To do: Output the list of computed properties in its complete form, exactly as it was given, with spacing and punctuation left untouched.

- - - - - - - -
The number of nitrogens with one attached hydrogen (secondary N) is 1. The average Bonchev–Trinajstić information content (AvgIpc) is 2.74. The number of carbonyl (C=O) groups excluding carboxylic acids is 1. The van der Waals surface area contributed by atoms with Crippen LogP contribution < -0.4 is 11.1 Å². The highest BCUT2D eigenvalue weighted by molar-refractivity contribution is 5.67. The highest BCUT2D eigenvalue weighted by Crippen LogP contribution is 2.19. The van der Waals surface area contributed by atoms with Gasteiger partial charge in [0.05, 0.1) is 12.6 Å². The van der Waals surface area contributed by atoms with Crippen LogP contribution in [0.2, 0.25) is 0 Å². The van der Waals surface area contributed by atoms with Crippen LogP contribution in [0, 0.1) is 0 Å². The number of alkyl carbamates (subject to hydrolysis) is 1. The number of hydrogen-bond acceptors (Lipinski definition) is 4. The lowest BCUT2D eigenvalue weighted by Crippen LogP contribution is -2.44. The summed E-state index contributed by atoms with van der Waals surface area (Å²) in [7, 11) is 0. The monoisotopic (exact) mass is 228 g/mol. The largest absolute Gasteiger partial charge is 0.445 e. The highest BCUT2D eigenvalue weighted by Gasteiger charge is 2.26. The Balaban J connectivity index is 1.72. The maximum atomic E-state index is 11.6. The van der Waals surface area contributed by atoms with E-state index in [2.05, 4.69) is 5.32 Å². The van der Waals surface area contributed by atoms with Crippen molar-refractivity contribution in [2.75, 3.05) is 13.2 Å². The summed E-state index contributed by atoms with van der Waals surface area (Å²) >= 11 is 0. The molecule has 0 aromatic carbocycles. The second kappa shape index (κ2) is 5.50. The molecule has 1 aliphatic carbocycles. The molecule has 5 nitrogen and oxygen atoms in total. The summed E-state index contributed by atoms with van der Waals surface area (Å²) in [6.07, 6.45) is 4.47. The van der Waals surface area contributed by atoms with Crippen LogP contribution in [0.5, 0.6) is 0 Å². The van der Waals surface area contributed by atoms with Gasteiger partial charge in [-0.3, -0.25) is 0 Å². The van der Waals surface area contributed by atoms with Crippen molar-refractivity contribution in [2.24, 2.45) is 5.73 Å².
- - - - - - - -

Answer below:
The number of nitrogens with one attached hydrogen (secondary N) is 1. The average Bonchev–Trinajstić information content (AvgIpc) is 2.74. The number of carbonyl (C=O) groups excluding carboxylic acids is 1. The van der Waals surface area contributed by atoms with Crippen LogP contribution < -0.4 is 11.1 Å². The highest BCUT2D eigenvalue weighted by molar-refractivity contribution is 5.67. The highest BCUT2D eigenvalue weighted by Crippen LogP contribution is 2.19. The van der Waals surface area contributed by atoms with Gasteiger partial charge in [0.05, 0.1) is 12.6 Å². The van der Waals surface area contributed by atoms with Crippen LogP contribution in [0.2, 0.25) is 0 Å². The van der Waals surface area contributed by atoms with Crippen LogP contribution in [0, 0.1) is 0 Å². The number of alkyl carbamates (subject to hydrolysis) is 1. The number of hydrogen-bond acceptors (Lipinski definition) is 4. The lowest BCUT2D eigenvalue weighted by Crippen LogP contribution is -2.44. The summed E-state index contributed by atoms with van der Waals surface area (Å²) in [7, 11) is 0. The monoisotopic (exact) mass is 228 g/mol. The largest absolute Gasteiger partial charge is 0.445 e. The highest BCUT2D eigenvalue weighted by Gasteiger charge is 2.26. The Balaban J connectivity index is 1.72. The maximum atomic E-state index is 11.6. The van der Waals surface area contributed by atoms with E-state index in [2.05, 4.69) is 5.32 Å². The van der Waals surface area contributed by atoms with Crippen molar-refractivity contribution in [2.75, 3.05) is 13.2 Å². The summed E-state index contributed by atoms with van der Waals surface area (Å²) >= 11 is 0. The molecule has 0 aromatic carbocycles. The second kappa shape index (κ2) is 5.50. The molecule has 1 aliphatic carbocycles. The molecule has 5 nitrogen and oxygen atoms in total. The summed E-state index contributed by atoms with van der Waals surface area (Å²) in [6.07, 6.45) is 4.47. The van der Waals surface area contributed by atoms with Crippen LogP contribution in [0.5, 0.6) is 0 Å². The van der Waals surface area contributed by atoms with Gasteiger partial charge in [-0.3, -0.25) is 0 Å². The van der Waals surface area contributed by atoms with Crippen molar-refractivity contribution in [2.24, 2.45) is 5.73 Å².